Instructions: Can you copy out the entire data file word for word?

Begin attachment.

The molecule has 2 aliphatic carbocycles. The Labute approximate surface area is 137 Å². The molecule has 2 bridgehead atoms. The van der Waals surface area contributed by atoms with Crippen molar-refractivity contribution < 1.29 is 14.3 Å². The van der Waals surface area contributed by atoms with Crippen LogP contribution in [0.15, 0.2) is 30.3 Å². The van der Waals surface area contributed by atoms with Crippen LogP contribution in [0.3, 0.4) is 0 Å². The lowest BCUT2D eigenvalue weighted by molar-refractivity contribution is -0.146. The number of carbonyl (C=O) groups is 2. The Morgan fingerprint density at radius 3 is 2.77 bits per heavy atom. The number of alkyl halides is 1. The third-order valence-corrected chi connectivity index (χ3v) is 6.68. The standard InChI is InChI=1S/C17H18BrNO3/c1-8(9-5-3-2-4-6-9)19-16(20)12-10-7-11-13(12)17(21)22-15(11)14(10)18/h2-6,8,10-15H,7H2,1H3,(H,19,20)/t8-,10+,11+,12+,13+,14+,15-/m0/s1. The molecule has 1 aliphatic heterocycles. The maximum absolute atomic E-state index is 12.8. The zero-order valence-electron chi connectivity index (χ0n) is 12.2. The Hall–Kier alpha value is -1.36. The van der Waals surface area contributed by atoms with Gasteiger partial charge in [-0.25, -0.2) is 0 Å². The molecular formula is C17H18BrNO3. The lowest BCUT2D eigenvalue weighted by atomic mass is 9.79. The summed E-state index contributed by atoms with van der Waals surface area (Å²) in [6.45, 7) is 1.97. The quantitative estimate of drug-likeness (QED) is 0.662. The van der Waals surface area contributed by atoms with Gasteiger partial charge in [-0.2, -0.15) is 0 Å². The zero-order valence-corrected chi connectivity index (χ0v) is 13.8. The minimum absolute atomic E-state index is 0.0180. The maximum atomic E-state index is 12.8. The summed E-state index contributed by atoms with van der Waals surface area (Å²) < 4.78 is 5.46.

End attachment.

The molecule has 2 aliphatic carbocycles. The Labute approximate surface area is 137 Å². The molecule has 2 bridgehead atoms. The van der Waals surface area contributed by atoms with Crippen molar-refractivity contribution < 1.29 is 14.3 Å². The van der Waals surface area contributed by atoms with Crippen LogP contribution in [0.15, 0.2) is 30.3 Å². The van der Waals surface area contributed by atoms with Crippen LogP contribution in [0.3, 0.4) is 0 Å². The lowest BCUT2D eigenvalue weighted by molar-refractivity contribution is -0.146. The number of carbonyl (C=O) groups is 2. The Morgan fingerprint density at radius 3 is 2.77 bits per heavy atom. The number of alkyl halides is 1. The third-order valence-corrected chi connectivity index (χ3v) is 6.68. The standard InChI is InChI=1S/C17H18BrNO3/c1-8(9-5-3-2-4-6-9)19-16(20)12-10-7-11-13(12)17(21)22-15(11)14(10)18/h2-6,8,10-15H,7H2,1H3,(H,19,20)/t8-,10+,11+,12+,13+,14+,15-/m0/s1. The molecule has 1 aliphatic heterocycles. The maximum absolute atomic E-state index is 12.8. The zero-order valence-electron chi connectivity index (χ0n) is 12.2. The Hall–Kier alpha value is -1.36. The van der Waals surface area contributed by atoms with Gasteiger partial charge in [-0.25, -0.2) is 0 Å². The molecular formula is C17H18BrNO3. The lowest BCUT2D eigenvalue weighted by atomic mass is 9.79. The summed E-state index contributed by atoms with van der Waals surface area (Å²) in [6.45, 7) is 1.97. The quantitative estimate of drug-likeness (QED) is 0.662. The van der Waals surface area contributed by atoms with Gasteiger partial charge in [-0.2, -0.15) is 0 Å². The zero-order valence-corrected chi connectivity index (χ0v) is 13.8. The minimum absolute atomic E-state index is 0.0180. The maximum atomic E-state index is 12.8. The summed E-state index contributed by atoms with van der Waals surface area (Å²) < 4.78 is 5.46.